Leaf Guard gutters


I was just thinking about my horrible experience with my Leaf Guard gutters and realized that the only way I would get over it was to let others know, so you can think about this before making a decision. This is a little vindictive, but when the company could not resolve my issues, they said in the politest way, that's fine if you don't want to pay the last $1000, we'll just "ruin your credit". That scared me enough to pay, but I'm still mad.
Do the gutters work is probably your main question. The answer is two-fold. I have a dutch colonial (so a very steep roof with an overhang) and also a couple of sections of flat and fairly flat roof. The way that leaf guard attached the gutters to my flat roof was with tape and glue. I live in Minnesota. The first rain/freeze, the tape glue came undone, and I had to wait until the Spring for them to fix it. In the mean time the rain/snow melt dripped between the gutter and the roof. Their comment, it should be fine, your roof was in good shape.
The installers just replaced what was there, but they made some miscalculations, so the drain spout for the side of my house ended right at the edge of my house, not too smart. They were good about coming and moving it, but I felt they should have figured it out before. The problem is that when they do drain, they wash away my back yard, noone mentioned that, and they weren't willing to fix that. They also put the drain right in my walkway, they were too dumb to figure out that it should be a little shorter.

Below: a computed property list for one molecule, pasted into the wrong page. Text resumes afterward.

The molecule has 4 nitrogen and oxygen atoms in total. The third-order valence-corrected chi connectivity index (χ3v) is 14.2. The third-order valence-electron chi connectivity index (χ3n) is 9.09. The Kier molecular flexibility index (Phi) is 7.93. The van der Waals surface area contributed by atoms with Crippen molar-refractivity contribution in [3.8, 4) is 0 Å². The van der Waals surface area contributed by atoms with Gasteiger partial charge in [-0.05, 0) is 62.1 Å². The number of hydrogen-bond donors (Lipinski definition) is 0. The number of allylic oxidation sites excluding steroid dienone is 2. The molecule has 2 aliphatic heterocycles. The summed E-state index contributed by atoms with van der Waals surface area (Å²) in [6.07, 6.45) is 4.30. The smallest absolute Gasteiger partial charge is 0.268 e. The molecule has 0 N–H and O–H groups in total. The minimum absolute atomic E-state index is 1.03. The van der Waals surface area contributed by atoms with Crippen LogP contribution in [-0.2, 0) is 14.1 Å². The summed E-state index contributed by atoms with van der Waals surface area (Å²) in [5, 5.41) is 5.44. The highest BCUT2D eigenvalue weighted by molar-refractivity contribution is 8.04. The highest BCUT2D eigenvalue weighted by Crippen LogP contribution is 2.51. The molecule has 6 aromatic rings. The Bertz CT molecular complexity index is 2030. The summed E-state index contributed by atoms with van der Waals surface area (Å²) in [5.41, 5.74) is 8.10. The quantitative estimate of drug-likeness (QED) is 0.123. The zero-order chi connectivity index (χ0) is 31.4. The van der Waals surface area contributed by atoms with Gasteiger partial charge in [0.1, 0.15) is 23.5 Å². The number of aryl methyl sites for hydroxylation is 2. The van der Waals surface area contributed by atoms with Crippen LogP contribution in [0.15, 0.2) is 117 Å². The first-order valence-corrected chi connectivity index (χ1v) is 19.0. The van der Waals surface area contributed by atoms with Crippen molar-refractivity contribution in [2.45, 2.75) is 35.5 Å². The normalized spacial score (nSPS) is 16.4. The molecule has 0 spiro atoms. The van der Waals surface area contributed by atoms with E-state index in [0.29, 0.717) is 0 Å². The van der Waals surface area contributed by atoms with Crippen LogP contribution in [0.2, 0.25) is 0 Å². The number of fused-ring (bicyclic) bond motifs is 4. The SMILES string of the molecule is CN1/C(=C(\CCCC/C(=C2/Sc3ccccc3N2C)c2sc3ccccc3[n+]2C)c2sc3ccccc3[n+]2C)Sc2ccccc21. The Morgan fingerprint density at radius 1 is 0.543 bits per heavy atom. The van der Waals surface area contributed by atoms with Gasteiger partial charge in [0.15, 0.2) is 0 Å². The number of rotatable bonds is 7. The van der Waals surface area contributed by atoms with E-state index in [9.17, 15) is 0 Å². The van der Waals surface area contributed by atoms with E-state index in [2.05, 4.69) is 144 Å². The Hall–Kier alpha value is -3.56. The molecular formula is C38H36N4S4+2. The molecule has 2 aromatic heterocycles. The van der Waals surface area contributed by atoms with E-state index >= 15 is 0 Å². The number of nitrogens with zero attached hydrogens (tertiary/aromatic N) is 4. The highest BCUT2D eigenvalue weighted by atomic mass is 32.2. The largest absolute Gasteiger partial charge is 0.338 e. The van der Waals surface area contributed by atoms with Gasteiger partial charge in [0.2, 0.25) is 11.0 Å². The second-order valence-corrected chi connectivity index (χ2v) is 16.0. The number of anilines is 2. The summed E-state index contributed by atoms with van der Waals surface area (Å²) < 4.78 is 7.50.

As far as the steep roof. The top part of the roof had no gutter, they never mentioned it may need one until I complained about the noise. The top part of the roof drains onto the top of the gutter so when it's raining I hear pinging all night long outside my bedroom window. Noone mentioned that possibility. Also, given my house, two gutters in the front would look silly.
It's been a year, the tape is coming off again, I didn't have to clean leaves out, but the edge of my white gutters is black, so I do need to clean them still.
I think the biggest problem is that I trusted the company knew what it was doing and that they would install the correct gutters for me. When I asked the guy that came to fix them (for about the third or fourth time) if they really work on a flat roof, he said they weren't the best option for a flat roof. Apparently, it's typical for them to come yearly and re-tape them, I don't think they're willing to return to my house.
Also, after I signed the original contract, the sales man told me he made a mistake of $300, and he'd offer to split it with me. They were horrible! So, the moral of the story is that you need to be a little more educated on where you want your gutters, don't let them make the decision for you. Also, don't have them installed on a flat roof, and if you live in the Midwest, avoid Midwest Leaf Guard.
I feel better already!
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Debbie,
I can feel for you but I think you need to blame the installation company, not the product. I had Leaf Guard Gutters on my house in Houston for years and they were GREAT! (But not perfect) The company that installed them did a great job adding them to an existing two story house and we never had any problems with the installation.
Our one problem was that they did eventually fill up with pine needles and the debris from the fiberglass shingles. The gravel from the shingles caused the gutters to droop some and when it rained real heavy, the gutters couldn't hold the water. I would complain about that but the company who installed the gutters lived upto their warranty. They cleaned the gutters and repaired them at no cost.